“Thank you,” I croaked, he didn’t know how much his words meant to me and he wouldn’t know, I didn’t want him to know. “You’re interesting too.”

“Thank you,” he repeated, releasing a deep chuckle, the sound reached into my heart and blossomed. We walked side by side to the subway station to Brooklyn Heights Promenade, it was six in the evening, it was still daylight in the early September. People rushed to their destinations, cars honked profusely arguing with other drivers, the bustle of New Yorkers not dying down. Ricardo started to run down the stairs, “come on, Kalina, we’re gonna miss the train, come on,” he rushed, looking back at me as he ran. Too familiar with running for the trains, my life of running for the tubes on the underground in London flooded back to me. I broke into a smile, speeded with him for the subway, adrenaline bursting through my veins, catching up with him. We were both successful as we leaped inside the train, ignoring the weird looks and appreciating those who ignored us. Ricardo and I laughed whilst catching our breath, the subway was so full I felt like my body was going to drown, it was jam packed with people. The crowds of people pushed us closer, the adrenaline from running disappeared and the dull intensity from his proximity reappeared. My loose breath became choppier, his warm breath fanned over my face, closing my eyes instinctively, each jolt from the trains pushed us closer until my head was leaning on his chin and his arm wrapped around my back, closing my eyes and taking in the sensations that have risen from his closeness. I let go of him when less and less people were on the train and there was enough space to move away, avoiding his eyes, too anxious to see his expression. The fear of having crossed another boundary reflected the emotion I was feeling on my eyes and so, I looked to the ground, fixating intently on the old, plain grey tiles until we got off.

The gust of wind was refreshing, appreciating the gentle air as it caressed my skin, and blew my hair away from my face. I turned to Ricardo to see his eyes already on me, I sent a smile his way, but he hadn’t returned the gesture. A pinch clamped my heart, my brain over-riding itself, paranoia and insecurities turned its head, maybe he regretted asking me to come with him, maybe I overstepped when I leaned on him for support, should have used a pole for support instead, despite it never being on my mind at the time. “I’m sorry if I overstepped, shouldn’t have gotten too close to you, I am sorry for invading your personal space, and for putting you in an awkward position. I should go home,” I said in one breath.

“No, no it is okay. Don’t worry about it, I understand,” he returned, clearing his throat, “we are almost here so, might as well stay,” he whispered as an afterthought. I nodded in response, forcing a smile, the familiar sensation of anxiousness left me crippled, befriending me through the walk. I realised that Ricardo has stopped, lifting my head up, I regarded the barrier we were standing against. There was a sea of water in front of me, looking straight ahead, I gasped at the sight. I turned my head side to side, I didn’t know where to look, I could see the Brooklyn Bridge from here alongside, the view of the skyscrapers, statue of liberty was situated to the side, the sun beaming as the colour red cascaded around the star. My mind was loopy and airy, “wow,” I muttered, that one word repeated itself, the lights started to illuminate, they were shining, and blinding against the dusky skies. The mirage of buildings was merged in symphony, forming perfectly with the bridge, “wow,” I whispered, the words leaving in a barely their breath. We were silent for a good moment, taking my time seeing the city views, “it’s beautiful, Ricardo,” I finally differentiated, remembering that he was with me.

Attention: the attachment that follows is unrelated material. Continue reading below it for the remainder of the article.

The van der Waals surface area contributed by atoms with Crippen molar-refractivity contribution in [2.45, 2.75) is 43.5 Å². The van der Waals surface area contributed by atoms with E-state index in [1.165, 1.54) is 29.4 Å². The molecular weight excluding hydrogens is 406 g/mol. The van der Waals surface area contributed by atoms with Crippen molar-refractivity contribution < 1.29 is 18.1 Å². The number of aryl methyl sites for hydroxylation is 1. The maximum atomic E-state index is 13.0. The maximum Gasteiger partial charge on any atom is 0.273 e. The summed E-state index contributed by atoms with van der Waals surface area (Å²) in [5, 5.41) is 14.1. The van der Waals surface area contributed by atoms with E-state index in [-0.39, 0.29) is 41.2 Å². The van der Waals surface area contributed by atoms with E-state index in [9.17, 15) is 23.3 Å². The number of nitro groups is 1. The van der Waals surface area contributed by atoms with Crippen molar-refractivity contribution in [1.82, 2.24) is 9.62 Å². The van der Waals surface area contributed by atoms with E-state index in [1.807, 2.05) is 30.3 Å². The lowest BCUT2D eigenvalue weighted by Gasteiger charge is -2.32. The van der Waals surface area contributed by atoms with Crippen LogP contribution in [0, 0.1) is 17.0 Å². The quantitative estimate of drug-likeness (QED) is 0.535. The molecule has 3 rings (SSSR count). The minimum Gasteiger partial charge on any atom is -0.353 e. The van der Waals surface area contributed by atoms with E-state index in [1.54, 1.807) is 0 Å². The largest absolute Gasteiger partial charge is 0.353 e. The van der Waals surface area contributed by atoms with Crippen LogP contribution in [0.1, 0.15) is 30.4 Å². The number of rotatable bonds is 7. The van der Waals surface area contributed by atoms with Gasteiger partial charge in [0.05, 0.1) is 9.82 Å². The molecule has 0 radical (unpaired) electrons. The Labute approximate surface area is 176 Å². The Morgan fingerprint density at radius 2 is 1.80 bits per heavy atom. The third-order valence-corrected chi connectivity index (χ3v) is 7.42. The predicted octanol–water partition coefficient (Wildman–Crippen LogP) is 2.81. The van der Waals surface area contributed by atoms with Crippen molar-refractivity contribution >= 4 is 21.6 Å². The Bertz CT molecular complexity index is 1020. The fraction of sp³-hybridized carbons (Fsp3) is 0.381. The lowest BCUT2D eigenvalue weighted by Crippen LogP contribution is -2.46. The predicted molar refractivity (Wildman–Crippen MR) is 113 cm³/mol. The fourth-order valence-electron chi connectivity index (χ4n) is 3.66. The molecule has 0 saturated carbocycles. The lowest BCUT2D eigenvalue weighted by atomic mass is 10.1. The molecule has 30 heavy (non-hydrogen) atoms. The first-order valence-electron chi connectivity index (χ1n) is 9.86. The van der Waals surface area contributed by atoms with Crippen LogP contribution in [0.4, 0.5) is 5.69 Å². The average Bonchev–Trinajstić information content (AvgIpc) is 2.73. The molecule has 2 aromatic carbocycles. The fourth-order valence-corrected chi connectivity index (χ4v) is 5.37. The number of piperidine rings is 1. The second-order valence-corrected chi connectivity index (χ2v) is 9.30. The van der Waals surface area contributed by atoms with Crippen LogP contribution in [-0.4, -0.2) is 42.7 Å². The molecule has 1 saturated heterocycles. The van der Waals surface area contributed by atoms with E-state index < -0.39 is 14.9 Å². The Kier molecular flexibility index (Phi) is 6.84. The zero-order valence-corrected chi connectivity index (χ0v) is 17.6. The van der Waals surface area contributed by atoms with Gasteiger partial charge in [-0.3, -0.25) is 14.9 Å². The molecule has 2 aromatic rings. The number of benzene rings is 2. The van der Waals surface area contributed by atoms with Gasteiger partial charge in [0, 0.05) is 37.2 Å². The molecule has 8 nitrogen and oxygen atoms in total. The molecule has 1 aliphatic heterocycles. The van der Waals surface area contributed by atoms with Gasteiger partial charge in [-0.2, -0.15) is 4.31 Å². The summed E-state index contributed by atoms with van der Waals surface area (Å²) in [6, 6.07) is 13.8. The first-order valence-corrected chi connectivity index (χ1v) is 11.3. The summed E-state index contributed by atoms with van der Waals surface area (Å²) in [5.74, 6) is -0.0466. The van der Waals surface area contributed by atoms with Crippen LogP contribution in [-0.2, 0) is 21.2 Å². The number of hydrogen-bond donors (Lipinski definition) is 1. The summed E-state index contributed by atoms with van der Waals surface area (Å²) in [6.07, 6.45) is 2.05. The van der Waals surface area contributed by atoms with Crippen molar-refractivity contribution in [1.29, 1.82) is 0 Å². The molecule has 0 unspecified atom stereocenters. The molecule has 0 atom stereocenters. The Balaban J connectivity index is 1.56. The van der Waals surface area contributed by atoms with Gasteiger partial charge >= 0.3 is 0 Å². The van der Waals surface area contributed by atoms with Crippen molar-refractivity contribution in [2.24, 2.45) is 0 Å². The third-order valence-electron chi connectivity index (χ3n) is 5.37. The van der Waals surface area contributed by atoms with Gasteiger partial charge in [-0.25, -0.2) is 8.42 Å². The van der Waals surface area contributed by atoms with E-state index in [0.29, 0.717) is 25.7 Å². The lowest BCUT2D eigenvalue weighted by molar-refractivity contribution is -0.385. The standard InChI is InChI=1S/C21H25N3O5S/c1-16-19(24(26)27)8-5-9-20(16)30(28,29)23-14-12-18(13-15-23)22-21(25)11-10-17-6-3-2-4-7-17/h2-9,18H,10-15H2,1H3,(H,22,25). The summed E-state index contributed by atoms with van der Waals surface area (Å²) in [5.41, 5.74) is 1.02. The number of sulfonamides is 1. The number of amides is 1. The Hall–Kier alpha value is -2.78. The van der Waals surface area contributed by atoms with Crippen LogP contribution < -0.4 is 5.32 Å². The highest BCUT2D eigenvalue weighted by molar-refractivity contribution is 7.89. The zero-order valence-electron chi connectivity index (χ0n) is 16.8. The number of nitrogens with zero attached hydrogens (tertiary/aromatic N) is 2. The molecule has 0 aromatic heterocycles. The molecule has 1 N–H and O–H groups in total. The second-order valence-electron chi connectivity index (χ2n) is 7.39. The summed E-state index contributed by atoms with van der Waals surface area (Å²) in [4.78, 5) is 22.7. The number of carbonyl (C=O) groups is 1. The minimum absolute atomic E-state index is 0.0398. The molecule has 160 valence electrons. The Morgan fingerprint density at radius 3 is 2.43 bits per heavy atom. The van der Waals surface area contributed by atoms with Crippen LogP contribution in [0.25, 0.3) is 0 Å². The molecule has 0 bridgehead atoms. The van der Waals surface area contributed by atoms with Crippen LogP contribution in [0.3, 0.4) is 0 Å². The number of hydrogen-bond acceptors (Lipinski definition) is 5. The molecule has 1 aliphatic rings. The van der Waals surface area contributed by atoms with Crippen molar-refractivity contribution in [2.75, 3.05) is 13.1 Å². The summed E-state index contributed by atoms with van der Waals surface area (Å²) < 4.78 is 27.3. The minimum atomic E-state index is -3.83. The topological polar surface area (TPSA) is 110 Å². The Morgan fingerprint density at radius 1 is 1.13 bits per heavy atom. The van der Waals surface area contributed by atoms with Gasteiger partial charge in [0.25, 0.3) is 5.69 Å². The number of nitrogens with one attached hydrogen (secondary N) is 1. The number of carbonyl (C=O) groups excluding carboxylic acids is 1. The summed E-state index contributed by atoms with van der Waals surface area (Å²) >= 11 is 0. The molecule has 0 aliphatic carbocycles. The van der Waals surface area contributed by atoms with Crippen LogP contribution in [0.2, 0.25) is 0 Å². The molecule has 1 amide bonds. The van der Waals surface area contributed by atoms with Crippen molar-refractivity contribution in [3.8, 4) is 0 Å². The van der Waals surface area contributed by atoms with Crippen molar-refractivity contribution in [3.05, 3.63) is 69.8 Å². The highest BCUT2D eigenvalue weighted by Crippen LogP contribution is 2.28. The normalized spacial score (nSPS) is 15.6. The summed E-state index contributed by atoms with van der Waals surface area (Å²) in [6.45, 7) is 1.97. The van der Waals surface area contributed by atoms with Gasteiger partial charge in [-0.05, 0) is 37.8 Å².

“Yeah, it is beautiful,” he whispered, rotating to the side to see his eyes on me. An emotion misted his face, my face warmed at the indication of what his words meant, when his eyes were looking at me instead of the skyscrapers. A low chuckle vibrated from his body, shaking his head the same way he did in the elevator, “you coming to the community?” Ricardo said after moments of silence.

“Yeah, I am coming. I like it, I like the way it makes me feel.”

“Come say hi, okay?”

“Okay,” our eyes touched together in a wordless conversation. No words needed to be said for what was happening in this moment and for what happened throughout the whole day. We liked each other, no amount of insecurities and paranoia could take away that gut instinct but, it never mattered for Ricardo didn’t want me, the tightness resurfaced itself. After exchanging words, we stood in silence looking out at the city’s skyline, once the cold had gotten harsher, we decided it was time to leave. We got back into the station to my home, Ricardo waited outside the edge of the stoop until I was inside the house, waving a goodbye and he returned it with a wave too, smiling whilst the heaviness stayed inside my chest. Whether we say or acknowledge it, something happened today, we were meant to meet each other, it was an inevitable incident, and it changed the way I saw the world, setting the tone for the rest of my life. My head fell on top of the pillow, grateful for a dreamless sleep. I just didn’t know how impactful our meet was going to be ten years later.